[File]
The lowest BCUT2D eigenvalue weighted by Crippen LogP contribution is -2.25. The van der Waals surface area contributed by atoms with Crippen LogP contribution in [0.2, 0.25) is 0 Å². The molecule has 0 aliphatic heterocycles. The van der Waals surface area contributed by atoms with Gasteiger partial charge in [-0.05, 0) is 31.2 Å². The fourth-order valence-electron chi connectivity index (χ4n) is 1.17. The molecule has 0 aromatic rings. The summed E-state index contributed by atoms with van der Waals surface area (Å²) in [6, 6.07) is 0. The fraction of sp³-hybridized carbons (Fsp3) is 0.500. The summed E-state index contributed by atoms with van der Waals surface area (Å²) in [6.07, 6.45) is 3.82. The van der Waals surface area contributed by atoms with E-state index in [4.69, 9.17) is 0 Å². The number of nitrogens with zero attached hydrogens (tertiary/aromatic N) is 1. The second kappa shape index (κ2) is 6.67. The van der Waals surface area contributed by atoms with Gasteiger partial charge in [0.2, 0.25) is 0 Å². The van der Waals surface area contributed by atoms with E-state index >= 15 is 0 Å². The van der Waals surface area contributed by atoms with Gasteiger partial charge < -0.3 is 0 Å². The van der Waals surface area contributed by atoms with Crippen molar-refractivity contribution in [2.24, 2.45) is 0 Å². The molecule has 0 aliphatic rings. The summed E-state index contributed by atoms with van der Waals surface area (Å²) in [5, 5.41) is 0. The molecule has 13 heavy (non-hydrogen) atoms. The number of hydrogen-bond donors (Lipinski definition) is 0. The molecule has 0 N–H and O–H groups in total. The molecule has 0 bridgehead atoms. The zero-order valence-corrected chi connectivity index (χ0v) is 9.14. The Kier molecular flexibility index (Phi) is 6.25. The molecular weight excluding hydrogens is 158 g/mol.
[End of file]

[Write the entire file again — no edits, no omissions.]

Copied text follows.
The lowest BCUT2D eigenvalue weighted by Crippen LogP contribution is -2.25. The van der Waals surface area contributed by atoms with Crippen LogP contribution in [0.2, 0.25) is 0 Å². The molecule has 0 aliphatic heterocycles. The van der Waals surface area contributed by atoms with Gasteiger partial charge in [-0.05, 0) is 31.2 Å². The fourth-order valence-electron chi connectivity index (χ4n) is 1.17. The molecule has 0 aromatic rings. The summed E-state index contributed by atoms with van der Waals surface area (Å²) in [6, 6.07) is 0. The fraction of sp³-hybridized carbons (Fsp3) is 0.500. The summed E-state index contributed by atoms with van der Waals surface area (Å²) in [6.07, 6.45) is 3.82. The van der Waals surface area contributed by atoms with E-state index in [4.69, 9.17) is 0 Å². The number of nitrogens with zero attached hydrogens (tertiary/aromatic N) is 1. The second kappa shape index (κ2) is 6.67. The van der Waals surface area contributed by atoms with Gasteiger partial charge in [0.2, 0.25) is 0 Å². The van der Waals surface area contributed by atoms with E-state index >= 15 is 0 Å². The van der Waals surface area contributed by atoms with Gasteiger partial charge < -0.3 is 0 Å². The van der Waals surface area contributed by atoms with Crippen molar-refractivity contribution in [2.24, 2.45) is 0 Å². The molecule has 0 aliphatic rings. The summed E-state index contributed by atoms with van der Waals surface area (Å²) in [5, 5.41) is 0. The molecule has 13 heavy (non-hydrogen) atoms. The number of hydrogen-bond donors (Lipinski definition) is 0. The molecule has 0 N–H and O–H groups in total. The molecule has 0 bridgehead atoms. The zero-order valence-corrected chi connectivity index (χ0v) is 9.14. The Kier molecular flexibility index (Phi) is 6.25. The molecular weight excluding hydrogens is 158 g/mol.